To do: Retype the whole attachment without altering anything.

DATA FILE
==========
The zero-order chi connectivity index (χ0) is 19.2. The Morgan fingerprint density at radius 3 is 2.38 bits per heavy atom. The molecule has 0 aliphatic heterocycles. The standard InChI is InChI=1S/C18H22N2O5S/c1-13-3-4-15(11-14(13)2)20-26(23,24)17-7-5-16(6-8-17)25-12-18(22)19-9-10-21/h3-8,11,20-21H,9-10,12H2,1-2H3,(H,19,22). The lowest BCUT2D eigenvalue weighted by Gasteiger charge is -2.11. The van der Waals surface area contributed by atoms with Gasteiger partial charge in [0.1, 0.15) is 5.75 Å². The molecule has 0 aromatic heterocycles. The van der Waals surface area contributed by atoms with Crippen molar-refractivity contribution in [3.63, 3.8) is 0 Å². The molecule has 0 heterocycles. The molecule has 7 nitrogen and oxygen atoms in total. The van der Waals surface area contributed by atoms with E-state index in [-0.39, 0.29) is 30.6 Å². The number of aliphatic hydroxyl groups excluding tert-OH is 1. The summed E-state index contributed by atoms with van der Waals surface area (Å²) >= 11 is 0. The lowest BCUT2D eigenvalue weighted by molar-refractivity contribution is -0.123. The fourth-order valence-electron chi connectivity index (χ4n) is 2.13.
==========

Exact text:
The zero-order chi connectivity index (χ0) is 19.2. The Morgan fingerprint density at radius 3 is 2.38 bits per heavy atom. The molecule has 0 aliphatic heterocycles. The standard InChI is InChI=1S/C18H22N2O5S/c1-13-3-4-15(11-14(13)2)20-26(23,24)17-7-5-16(6-8-17)25-12-18(22)19-9-10-21/h3-8,11,20-21H,9-10,12H2,1-2H3,(H,19,22). The lowest BCUT2D eigenvalue weighted by Gasteiger charge is -2.11. The van der Waals surface area contributed by atoms with Gasteiger partial charge in [0.1, 0.15) is 5.75 Å². The molecule has 0 aromatic heterocycles. The van der Waals surface area contributed by atoms with Crippen molar-refractivity contribution in [3.63, 3.8) is 0 Å². The molecule has 0 heterocycles. The molecule has 7 nitrogen and oxygen atoms in total. The van der Waals surface area contributed by atoms with E-state index in [-0.39, 0.29) is 30.6 Å². The number of aliphatic hydroxyl groups excluding tert-OH is 1. The summed E-state index contributed by atoms with van der Waals surface area (Å²) >= 11 is 0. The lowest BCUT2D eigenvalue weighted by molar-refractivity contribution is -0.123. The fourth-order valence-electron chi connectivity index (χ4n) is 2.13.